How popular is the baby name Eustacia in the United States right now? How popular was it historically? Find out using the graph below! Plus, see baby names similar to Eustacia and check out all the blog posts that mention the name Eustacia.

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Popularity of the Baby Name Eustacia

Number of Babies Named Eustacia

Born in the U.S. Since 1880

Posts that Mention the Name Eustacia

A Rose by Any Other Name – Burnaby, Natali, Zelda Lloyd

Sure, a rose by just any other name would not smell as sweet. But what if the name were as cool as “Madame Azélie Imbert” or “Victor Emmanuel”?

Other intriguing rose names I found in the database include:

Abraham Darby
Admired Miranda
Betty Uprichard
Clementina Carbonieri
Cyril Fletcher
Dagmar Spath
Dainty Bess
Edna Marie
Fiona’s Affection
Fraulein Octavia Hesse
Gentle Hermione
Ghislaine de Feligonde
Hawaiian Queen Martha
Henry Bennett
Ida Belle
Imperatrice Eugenie
Jan and Rick
Kaitlyn Ainsley
Konigin Beatrix
Lady Duncan
Mrs Erskine Pembroke Thom
Noble Antony
Oskar Cordell
Our Terry
Phyllis Bide
Proud Titiana
Queen Margrethe
Rex Anderson
Sharifa Asma
Smokey Joe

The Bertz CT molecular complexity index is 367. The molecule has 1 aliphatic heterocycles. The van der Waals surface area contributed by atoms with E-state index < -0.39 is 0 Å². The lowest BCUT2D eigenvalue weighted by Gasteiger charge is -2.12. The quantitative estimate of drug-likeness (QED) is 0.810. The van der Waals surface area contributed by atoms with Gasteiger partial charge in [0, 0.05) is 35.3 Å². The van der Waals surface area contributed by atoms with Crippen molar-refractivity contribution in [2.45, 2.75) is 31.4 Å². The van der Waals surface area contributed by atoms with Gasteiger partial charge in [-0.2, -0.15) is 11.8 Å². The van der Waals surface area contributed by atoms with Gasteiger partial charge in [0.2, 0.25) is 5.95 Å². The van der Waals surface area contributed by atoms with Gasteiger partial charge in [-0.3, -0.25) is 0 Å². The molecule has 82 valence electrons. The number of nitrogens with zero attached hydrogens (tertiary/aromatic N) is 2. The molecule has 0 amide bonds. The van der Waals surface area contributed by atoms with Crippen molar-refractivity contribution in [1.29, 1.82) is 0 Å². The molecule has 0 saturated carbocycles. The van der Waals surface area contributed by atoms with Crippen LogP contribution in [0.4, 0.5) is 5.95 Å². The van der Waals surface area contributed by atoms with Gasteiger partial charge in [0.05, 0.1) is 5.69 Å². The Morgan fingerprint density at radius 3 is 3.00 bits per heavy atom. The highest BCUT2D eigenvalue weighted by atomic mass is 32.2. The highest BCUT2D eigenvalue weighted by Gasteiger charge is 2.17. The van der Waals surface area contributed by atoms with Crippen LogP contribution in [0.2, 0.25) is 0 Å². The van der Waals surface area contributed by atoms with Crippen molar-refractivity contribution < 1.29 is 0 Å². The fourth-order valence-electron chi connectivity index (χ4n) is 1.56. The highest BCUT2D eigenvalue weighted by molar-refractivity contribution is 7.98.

Tara Allison
Uncle Walter
Uwe Seeler
Victoria’s Song
Whisper Louise
Wise Portia
Xavier Olibo
Yolande d’Aragon
Young Quinn
Zelda Lloyd
Zephirine Drouhin

If you’re anything like me, you’re probably now wondering: So how can I name a cultivar of my very own?

Well, just grab your credit card and get in touch with a company that hybridizes roses. Some charge as little as several thousand dollars; others ask for as much as $75,000 to name a rose.

If you don’t have that kind of money lying around, and you happen to live in British Columbia, you may be able to name a rose for free. Just submit a name to the GardenWise Name a Rose contest before the end of August.

“Good” Greek Names – Eugenia, Eunice, Euphemia, Eusebia

Most parents I know think Eu-names are, well, ewww.

That’s too bad. I can see why Eu-names might not have the appeal of names like Jayden and Ashley, but they’re still great names–especially if you’re searching for something unusual but still legitimate (i.e. not a modern creation).

The prefix means “well; good; easy” and is featured in Greek names such as the ones below. (I stuck to feminine versions just to keep things consistent.)

Euangelia good news
Eudoxia good fame
Eugenia well-born
Eulalia good talk
Eunice good victory
Eunomia good order
Euodia good odor
Euphemia good speech
Euphrasia good cheer
Euphronia good state of mind
Eupraxia good practice
Eusebia good reverence
Eustacia good harvest
Eustathia well-built
Eustorgia good family-love
Euthalia good bloom
Euthymia good mood
Eutropia good bend
Eutychia good fortune

English-speakers tend to pronounce that first syllable “yoo,” but I’m pretty sure the Greeks articulated each vowel in the diphthong separately. Maybe English-speakers would find Eu-names more intriguing if we returned to that original “eh-oo” pronunciation? Hm…